Fair Labor Standards Act (FLSA) Overview
Federal law requires employers to record hours worked, to pay an hourly wage, and to compensate for hours physically worked over 40 in a workweek unless the position meets specific exemption criteria. These requirements apply regardless of whether an employee is full-time or part-time, is SPA or EPA, or is permanent or temporary. Failure to comply with the FLSA regulations carries substantial legal risk.
The federal Fair Labor Standards Act sets guidelines for determining which employees are subject to the overtime provisions of the Act (FLSA non-exempt) and which employees are not subject to the overtime provisions of the Act (FLSA exempt). Non-Exempt and Exempt status is determined by the Office of Human Resources.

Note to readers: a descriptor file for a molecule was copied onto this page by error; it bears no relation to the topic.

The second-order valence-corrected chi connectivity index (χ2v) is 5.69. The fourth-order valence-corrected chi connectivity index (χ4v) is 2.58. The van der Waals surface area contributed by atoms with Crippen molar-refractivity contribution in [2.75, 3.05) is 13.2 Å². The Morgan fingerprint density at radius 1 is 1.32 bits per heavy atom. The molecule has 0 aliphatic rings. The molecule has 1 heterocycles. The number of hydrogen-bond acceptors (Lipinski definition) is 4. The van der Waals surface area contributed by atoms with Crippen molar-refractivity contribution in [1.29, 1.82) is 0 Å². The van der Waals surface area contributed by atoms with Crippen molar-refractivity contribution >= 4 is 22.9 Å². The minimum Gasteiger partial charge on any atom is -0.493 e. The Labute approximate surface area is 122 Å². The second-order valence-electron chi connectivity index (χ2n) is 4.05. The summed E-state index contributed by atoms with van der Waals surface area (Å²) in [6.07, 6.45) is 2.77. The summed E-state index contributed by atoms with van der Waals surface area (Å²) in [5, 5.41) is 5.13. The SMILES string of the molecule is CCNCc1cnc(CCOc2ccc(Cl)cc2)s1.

The exempt or non-exempt status of any particular employee must be determined on the basis of whether duties, responsibilities and salary meet the requirements for exemption. The employee’s title is of no significance in determining whether the tests are met.
Salary Basis Test
An employee will be considered to be paid on a "salary basis" if the employee regularly receives a predetermined amount of at least $455/week ($23,660 annually). Any employee paid a salary of less than $455 per week, whether full-time or part-time, EPA or SPA, does not meet the minimum salary basis to be FLSA-exempt. The salaries of non-exempt employees are calculated on an hourly basis and the employing department is responsible for ensuring employees' work hours are tracked and maintained through time records. Non-exempt employees are also subject to both minimum wage and overtime requirements.
Exemptions Based on Job Duties:
- Learned Professional
- Creative Professional
- Computer Professional
- Highly Compensated Test